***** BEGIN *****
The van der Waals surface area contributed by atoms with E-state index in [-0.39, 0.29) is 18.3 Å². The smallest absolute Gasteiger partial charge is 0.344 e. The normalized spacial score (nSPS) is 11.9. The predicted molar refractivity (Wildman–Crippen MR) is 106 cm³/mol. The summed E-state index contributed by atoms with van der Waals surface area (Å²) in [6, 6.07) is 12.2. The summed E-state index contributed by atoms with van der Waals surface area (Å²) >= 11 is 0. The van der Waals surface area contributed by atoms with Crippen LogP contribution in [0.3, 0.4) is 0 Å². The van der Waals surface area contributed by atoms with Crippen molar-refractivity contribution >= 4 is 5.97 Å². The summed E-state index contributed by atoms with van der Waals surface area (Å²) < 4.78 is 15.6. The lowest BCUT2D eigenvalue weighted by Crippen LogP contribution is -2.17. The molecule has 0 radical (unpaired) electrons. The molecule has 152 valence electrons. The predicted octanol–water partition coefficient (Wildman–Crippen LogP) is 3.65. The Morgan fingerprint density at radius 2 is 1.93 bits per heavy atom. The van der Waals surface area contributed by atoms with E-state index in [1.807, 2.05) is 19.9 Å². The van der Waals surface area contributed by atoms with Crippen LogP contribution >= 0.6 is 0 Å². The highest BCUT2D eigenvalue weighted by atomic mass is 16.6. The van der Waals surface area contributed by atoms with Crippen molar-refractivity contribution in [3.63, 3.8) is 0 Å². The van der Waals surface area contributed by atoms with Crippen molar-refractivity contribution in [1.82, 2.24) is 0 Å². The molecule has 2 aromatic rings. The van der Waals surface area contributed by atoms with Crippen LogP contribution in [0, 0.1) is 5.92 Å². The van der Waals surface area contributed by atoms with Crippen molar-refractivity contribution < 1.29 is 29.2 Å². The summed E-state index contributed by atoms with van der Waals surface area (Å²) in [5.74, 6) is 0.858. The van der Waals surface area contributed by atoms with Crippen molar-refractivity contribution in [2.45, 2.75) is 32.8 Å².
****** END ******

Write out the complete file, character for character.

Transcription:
The van der Waals surface area contributed by atoms with E-state index in [-0.39, 0.29) is 18.3 Å². The smallest absolute Gasteiger partial charge is 0.344 e. The normalized spacial score (nSPS) is 11.9. The predicted molar refractivity (Wildman–Crippen MR) is 106 cm³/mol. The summed E-state index contributed by atoms with van der Waals surface area (Å²) in [6, 6.07) is 12.2. The summed E-state index contributed by atoms with van der Waals surface area (Å²) >= 11 is 0. The van der Waals surface area contributed by atoms with Crippen LogP contribution in [0.3, 0.4) is 0 Å². The van der Waals surface area contributed by atoms with Crippen molar-refractivity contribution >= 4 is 5.97 Å². The summed E-state index contributed by atoms with van der Waals surface area (Å²) < 4.78 is 15.6. The lowest BCUT2D eigenvalue weighted by Crippen LogP contribution is -2.17. The molecule has 0 radical (unpaired) electrons. The molecule has 152 valence electrons. The predicted octanol–water partition coefficient (Wildman–Crippen LogP) is 3.65. The Morgan fingerprint density at radius 2 is 1.93 bits per heavy atom. The van der Waals surface area contributed by atoms with E-state index in [1.807, 2.05) is 19.9 Å². The van der Waals surface area contributed by atoms with Crippen LogP contribution >= 0.6 is 0 Å². The highest BCUT2D eigenvalue weighted by atomic mass is 16.6. The van der Waals surface area contributed by atoms with Crippen molar-refractivity contribution in [3.63, 3.8) is 0 Å². The van der Waals surface area contributed by atoms with Crippen molar-refractivity contribution in [1.82, 2.24) is 0 Å². The molecule has 2 aromatic rings. The van der Waals surface area contributed by atoms with Crippen LogP contribution in [0, 0.1) is 5.92 Å². The van der Waals surface area contributed by atoms with Crippen molar-refractivity contribution < 1.29 is 29.2 Å². The summed E-state index contributed by atoms with van der Waals surface area (Å²) in [5.74, 6) is 0.858. The van der Waals surface area contributed by atoms with Crippen molar-refractivity contribution in [2.45, 2.75) is 32.8 Å².